The majority of students placed in seclusion during both school years came from elementary and middle school. High school students were rarely placed in time-out during either year (10.7% and 12.4% respectively). Restraints were also performed much more frequently among younger students during both years. During the 2002–2003 school year, the preponderance of all restraints (80.9%) were performed on elementary students. Students in middle school were much less likely to be restrained (14.7%), while high school students rarely (4.4%) experienced this procedure. During the second year, the elementary grades still represented the majority (67.9%) of all restraints performed, while no restraints were performed on high school students.
The median age of those placed in seclusion was 13, while the median age of those restrained was 8, even though the study group included children up through high school (approximately 18 years of age). He attempts to explain these findings thru positing the following possibilities:
1. their possessing fewer mechanisms for coping with frustration,
2. staff may believe intrusive procedures may be more developmentally appropriate for younger children, or
3. that staff may be apprehensive to perform these procedures on larger and stronger individuals.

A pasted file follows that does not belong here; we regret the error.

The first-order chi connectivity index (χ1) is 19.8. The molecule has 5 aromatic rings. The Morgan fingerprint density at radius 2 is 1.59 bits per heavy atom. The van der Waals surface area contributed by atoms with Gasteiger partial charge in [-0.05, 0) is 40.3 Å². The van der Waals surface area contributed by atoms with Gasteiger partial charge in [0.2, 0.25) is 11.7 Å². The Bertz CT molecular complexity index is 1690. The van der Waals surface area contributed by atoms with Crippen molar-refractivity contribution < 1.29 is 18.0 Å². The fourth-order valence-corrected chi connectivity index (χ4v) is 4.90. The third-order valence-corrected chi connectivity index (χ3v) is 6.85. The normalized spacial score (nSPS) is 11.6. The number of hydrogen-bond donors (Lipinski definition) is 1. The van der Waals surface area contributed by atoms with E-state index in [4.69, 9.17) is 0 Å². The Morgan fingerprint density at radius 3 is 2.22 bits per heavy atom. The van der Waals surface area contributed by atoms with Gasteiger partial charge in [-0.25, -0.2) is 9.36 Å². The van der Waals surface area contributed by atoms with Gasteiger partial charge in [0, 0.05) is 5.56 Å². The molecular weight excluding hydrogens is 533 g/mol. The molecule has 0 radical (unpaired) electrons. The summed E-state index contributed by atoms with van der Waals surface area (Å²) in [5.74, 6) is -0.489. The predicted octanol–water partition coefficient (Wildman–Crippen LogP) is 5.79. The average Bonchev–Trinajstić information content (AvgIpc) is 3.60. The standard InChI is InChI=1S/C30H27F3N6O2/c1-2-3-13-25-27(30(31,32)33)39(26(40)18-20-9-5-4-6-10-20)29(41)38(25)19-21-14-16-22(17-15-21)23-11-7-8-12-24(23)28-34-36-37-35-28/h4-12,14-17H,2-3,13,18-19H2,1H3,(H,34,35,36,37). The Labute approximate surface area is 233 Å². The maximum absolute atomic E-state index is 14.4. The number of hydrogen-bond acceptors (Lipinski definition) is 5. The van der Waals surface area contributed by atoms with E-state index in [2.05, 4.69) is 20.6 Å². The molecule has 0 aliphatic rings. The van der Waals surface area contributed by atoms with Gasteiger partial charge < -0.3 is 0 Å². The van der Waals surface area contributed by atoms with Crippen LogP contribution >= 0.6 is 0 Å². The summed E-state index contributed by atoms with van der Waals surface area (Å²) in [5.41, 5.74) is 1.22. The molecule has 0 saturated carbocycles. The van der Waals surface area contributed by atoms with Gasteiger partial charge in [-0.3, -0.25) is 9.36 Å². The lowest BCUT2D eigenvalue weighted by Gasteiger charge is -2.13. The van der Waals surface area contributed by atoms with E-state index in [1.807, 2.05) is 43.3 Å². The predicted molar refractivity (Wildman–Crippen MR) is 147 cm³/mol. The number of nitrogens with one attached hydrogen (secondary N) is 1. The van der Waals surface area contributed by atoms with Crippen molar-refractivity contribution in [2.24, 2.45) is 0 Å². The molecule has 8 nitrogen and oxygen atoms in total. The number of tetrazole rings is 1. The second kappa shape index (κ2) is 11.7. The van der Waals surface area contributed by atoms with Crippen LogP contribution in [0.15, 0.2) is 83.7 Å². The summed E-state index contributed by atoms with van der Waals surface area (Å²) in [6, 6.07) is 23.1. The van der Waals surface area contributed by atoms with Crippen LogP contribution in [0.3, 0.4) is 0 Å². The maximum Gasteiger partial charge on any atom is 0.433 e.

Whatever the reason, it seems apparent that it's generally considered OK to restrain and abuse kids in special education, especially when they're young.
Dr. Stuart Ablon, Associate Clinical Professor of Psychology at Harvard Medical School in Massachusetts (yes, the same state that houses the Judge Rotenberg Center) is the Director of a program called "Think:Kids" in the Department of Psychiatry at Massachusetts General Hospital. This program espouses collaborative problem solving (CPS) with kids who have behavior problems, instead of the use of restraints and seclusion rooms. As one might expect from the name, CPS helps kids and adult caretakers work together to resolve problems in a mutually satisfactory manner. They try to identify specific cognitive skills that individuals lack (executive skills, emotional regulation skills, social skills, etc.) and find ways to teach them.
Unlike the assumptions cited above that special educators often have, they teach a different approach based on respect and collaboration. This approach was first laid out by Dr. Ross Greene in the book "The Explosive Child". Dr.'s Ablon and Greene collaborated on another book on the subject, "Treating Explosive Kids". While I'm not too wild about the use of the term "explosive" in the titles of these books to describe kids (are they about to literally blow up?) I am all for the philosophy and recommendations they make in their books.
I've referred before to how Ange is working hard at a grassroots campaign in Missouri against the use of seclusion and restraint rooms. If you haven't stopped by there before, please do and lend her some support. If you haven't signed any of the petitions below, then I would suggest that, too. And if you haven't written or called your lawmakers lately, remember that it might make a difference.
Let them know that there is a different and better way to treat our kids then seclusion and restraint.